Next, we describe the approximation algorithm. Again, list the all triangles and memo to each vertex the number of triangles that the vertex belongs. Then remove the vertex with the minimum number of triangles. After the removal, check all edge pairs having the vertex as its endpoint and update other vertices’ triangle count. Keep going until remained vertices are less than three and output the subgraph which achieved the maximum triangle density between all time points. Computational time is about $O(nm)$, and this produces $1/3$-approximation.

The sampling method is proposed to the scheme of the above exact algorithm [9]. With the method, you can gain tens of times of speed up in TDS and tens of thousands of speed up in larger k. However, it no more can calculate the exact solution. In this work, we introduce techniques which achieve increased speed and efficient memory usage without reducing accuracy.

Proposed Methods

With an intuition that only “probably dense” subgraph should be checked in the algorithm, reduce vertices, edges, cliques to consider and increase efficiency. For the purpose, we prove several lemmas.

Lemma 1:
If an optimal solution $S$ has the k-clique density larger than $D$, $S$ does not contain any vertices which belong less than $D$ k-cliques.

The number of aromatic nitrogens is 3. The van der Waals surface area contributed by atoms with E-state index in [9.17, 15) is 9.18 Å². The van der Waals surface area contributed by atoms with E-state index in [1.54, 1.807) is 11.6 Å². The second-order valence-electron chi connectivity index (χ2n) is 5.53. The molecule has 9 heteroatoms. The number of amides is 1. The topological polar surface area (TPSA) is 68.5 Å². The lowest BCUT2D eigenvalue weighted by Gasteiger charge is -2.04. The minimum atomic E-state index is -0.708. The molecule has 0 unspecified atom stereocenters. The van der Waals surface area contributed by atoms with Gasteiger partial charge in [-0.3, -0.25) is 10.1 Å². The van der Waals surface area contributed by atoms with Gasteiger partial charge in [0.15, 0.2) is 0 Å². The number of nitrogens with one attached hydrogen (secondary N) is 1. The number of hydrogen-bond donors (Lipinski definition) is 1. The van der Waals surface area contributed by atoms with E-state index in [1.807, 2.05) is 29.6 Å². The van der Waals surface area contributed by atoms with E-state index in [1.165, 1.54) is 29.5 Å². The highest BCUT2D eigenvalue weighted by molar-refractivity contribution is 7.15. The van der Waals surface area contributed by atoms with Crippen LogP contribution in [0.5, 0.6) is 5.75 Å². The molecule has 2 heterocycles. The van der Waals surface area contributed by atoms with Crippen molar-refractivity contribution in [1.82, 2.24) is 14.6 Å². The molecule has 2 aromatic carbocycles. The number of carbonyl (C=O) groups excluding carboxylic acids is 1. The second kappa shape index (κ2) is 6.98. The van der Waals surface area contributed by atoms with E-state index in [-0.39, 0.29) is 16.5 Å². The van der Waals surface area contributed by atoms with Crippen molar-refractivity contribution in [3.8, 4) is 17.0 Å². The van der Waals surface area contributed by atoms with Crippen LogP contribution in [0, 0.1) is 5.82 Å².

proof:
Let $S$ be an arbitral optimal solution. Assume that $S$ has a vertex $v$ which belongs to up to $d’(<D)$ k-cliques. Let $d(<d’)$ be the number of k-cliques which $v$ belongs and all vertices are in $S$. By assumption, $d\leq d’< D \leq \frac{c_k(S)}{|S|}$. Thus,
$\begin{align} \frac{c_k(S)}{|S|}-\frac{c_k(S-{v})}{|S|-1} &= \frac{c_k(S)}{|S|}-\frac{c_k(S)-d)}{|S|-1}
&= \frac{|S|d - c_k(S)}{|S|(|S|-1)}
&< 0 \end{align}$
This contradicts the optimality of S.

Lemma 2:
There exists an optimal solution which is contained by a connected component.</p>
proof:
Assume an optimal solution $S$ can be decomposed to $S_1$ and $S_2$ which have no edges between them. W.l.o.g. assume that $\frac{c_k(S_1)}{|S_1|}\leq \frac{c_k(S_2)}{|S_2|}$. Now,
$\begin{align} \frac{c_k(S)}{|S|}-\frac{c_k(S_1)}{|S_1|} &= \frac{c_k(S_1)+c_k(S_2)}{|S_1|+|S_2|} - \frac{c_k(S_1)}{|S_1|}
&= \frac{|S_1|c_k(S_2)-|S_2|c_k(S_1)}{|S||S_1|}
&\leq 0 \end{align}$